For many years I disliked Montmartre in Paris: crowds around Sacré-Coeur Basilica and the Moulin Rouge, artists chasing you down to do your portrait in Place du Tertre, hawkers peddling Eiffel Tower keychains, and streets filled with flashy souvenir shops. But there are unique spots in Montmartre, which is located in the 18th arrondissement. The area is filled with hidden gems—-unusual art, windmills, historic restaurants, award-winning boulangeries, and an annual wine festival that celebrates the grape harvest.
If you were not looking for some of these places, you might actually miss them. Yet these 10 places are worth seeking out as they’ll provide insight into Montmartre’s history, art and wine. You’ll also learn more about its gypsum (sulfate mineral) industry, the windmills, and how Montmartre was a magnet for (poor) artists, like Van Gogh.
Table of contents
- 1. Montmartre Metro Station With Stairway Art: Abbesses
- 2. Wall of Love, Montmartre: Mur des Je t’Aime
- 3. Le Passe-Muraille
- 4. Bateau-Lavoir: Home To Famous (and Poor) 20th c. Artists
- 5. The Pink House in Montmartre: La Maison Rose
- 6. Windmills In Montmartre
- 7. Award Winning Baguettes At Le Grenier à Pain Abbesses
- 8. Delicious Candies And Chocolates At A l’Etoile d’Or
- 9. Crêperie Broceliande
- 10. Fête des Vendanages de Montmartre
- Location Of The Unique Sites In Montmartre
1. Montmartre Metro Station With Stairway Art: Abbesses
Who would have ever thought to check out a stairway coming up from the Paris metro in search of great art? When you arrive by Metro (Line 12) in Montmartre, try to exit via the staircase at the Abbesses metro station as this is where you will discover some very colourful murals. The art nouveau station has a glass canopy and this was designed by Hector Guimard.
In 2007 the Paris Transport department (RAPT) commissioned artists to create the murals leading down to the Metro from the Abbesses entrance. The Abbesses has the deepest station in Paris, going 36 metres below ground level. The seven murals represent different aspects of Montmartre.
Address: Place des Abbesses and rue des Abbesses
2. Wall of Love, Montmartre: Mur des Je t’Aime
Isn’t Paris always about love? Certainly the mural, “Mur des Je t’Aime” (literally, “Mural of those I love” and known as “Wall of Love”), is an homage to this most romantic city. Located in Square Jehan Rictus in Montmartre, the mural was created by calligraphist Fédéric Baron and mural artist Claire Kito, There are 612 ceramic tiles where “I love you” in 250 different languages is featured on about half of them. According to Wikipedia, the red accents are symbols of a broken heart.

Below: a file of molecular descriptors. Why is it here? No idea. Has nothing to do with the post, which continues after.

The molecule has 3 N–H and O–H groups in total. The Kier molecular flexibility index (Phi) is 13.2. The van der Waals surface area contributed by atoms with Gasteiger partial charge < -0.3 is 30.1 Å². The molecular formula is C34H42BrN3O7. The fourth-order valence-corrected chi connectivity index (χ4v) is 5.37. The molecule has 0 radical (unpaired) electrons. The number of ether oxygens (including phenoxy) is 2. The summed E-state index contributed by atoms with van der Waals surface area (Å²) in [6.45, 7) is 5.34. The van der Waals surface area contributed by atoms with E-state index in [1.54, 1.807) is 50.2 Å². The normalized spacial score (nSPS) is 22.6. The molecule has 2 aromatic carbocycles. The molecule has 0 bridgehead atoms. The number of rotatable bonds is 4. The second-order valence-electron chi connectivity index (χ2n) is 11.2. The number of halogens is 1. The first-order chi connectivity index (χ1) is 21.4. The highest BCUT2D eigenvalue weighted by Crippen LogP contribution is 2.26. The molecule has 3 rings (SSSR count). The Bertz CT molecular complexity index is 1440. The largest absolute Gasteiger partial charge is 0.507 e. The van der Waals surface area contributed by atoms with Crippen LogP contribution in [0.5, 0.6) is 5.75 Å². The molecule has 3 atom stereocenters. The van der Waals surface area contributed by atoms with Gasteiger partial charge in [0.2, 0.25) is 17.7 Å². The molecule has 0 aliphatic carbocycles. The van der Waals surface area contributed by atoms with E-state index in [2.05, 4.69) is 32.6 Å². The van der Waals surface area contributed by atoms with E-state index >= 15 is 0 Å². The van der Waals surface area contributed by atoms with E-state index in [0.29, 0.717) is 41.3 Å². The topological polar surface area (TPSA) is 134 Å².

I love some of the phrases written on the tiles, and while “Je t’aime” (I love you) is popular, this is the most prominent:
“aimer c’est du desordre alors aimons” = “Love is a mess. So let’s love.”
Address: Square Jehan Rictus, Place des Abbesses
3. Le Passe-Muraille
Le Passe-Muraille is a sculpture depicting ‘The Man Who Walked Through Walls” and is located at Place Marcel Aymé and Rue Norvins. In 1943, Marcel Aymé wrote a short story about a man named Dutilleul who discovers that he can literally walk through walls. It’s a great story about a civil servant who seeks revenge on those who have given him a hard time at work. This bronze sculpture was created by Jean Marais in 1989.
Address: Place Marcel Aymé
4. Bateau-Lavoir: Home To Famous (and Poor) 20th c. Artists
In Montmartre, you can come upon the only remaining part of the Bateau-Lavoir building where famous (and poor) artists like Picasso, Matisse, and Cocteau lived in the late 1800s to 1914. In 1970 a fire burned down everything except this façade on rue Ravignan.
Another famous artist, Vincent Van Gogh, lived nearby at 15 rue Lepic. So why was Montmartre so popular and loved by artists? Supposedly because everything was cheap—accommodations, booze, and taxes!
Address: 13 rue Ravignan
5. The Pink House in Montmartre: La Maison Rose
When you encounter cobblestone streets down the road from Sacré-Coeur you’ll see a pink house located that is aptly named, La Maison Rose. It is located at the intersection of rue de l’Abreuvoir and rue des Saules and this unique spot has an interesting history.
(a) Origins Of La Maison Rose
In the early 1900s, artists and Parisians would likely have ignored this building had it not been for Germaine Gargallo Pichot, a muse (and lover?) of Picasso. She and her husband, artist, Ramon PIchot Gironès purchased the house in 1901 and she was inspired by the colours seen during their recent visit to Spain. Upon their return, Germaine painted the exterior walls pink and opened, “La Maison Rose, déjeuners, dîners”.
It was Maurice Utrillo’s painting, “La Petite Maison Rose” that soon caught everyone’s attention. Local singers from Le Lapin Agile, Patachous, and other Paris cabarets, and artists, such as Salvador Dalí, Paul Cézanne, and others who lived at Le Bateau-Lavoir began frequenting the restaurant, so it became a real artists hangout.
While it changed hands a number of times, artists and entertainers continued to visit. In 1948 Beatrice Miolano purchased it and with her son, Jean ran it as a café. Although it stayed with the family, in later years, it lost its charm when new management ran it as a restaurant.
(b) Laurence Miolano Revives La Maison Rose In 2017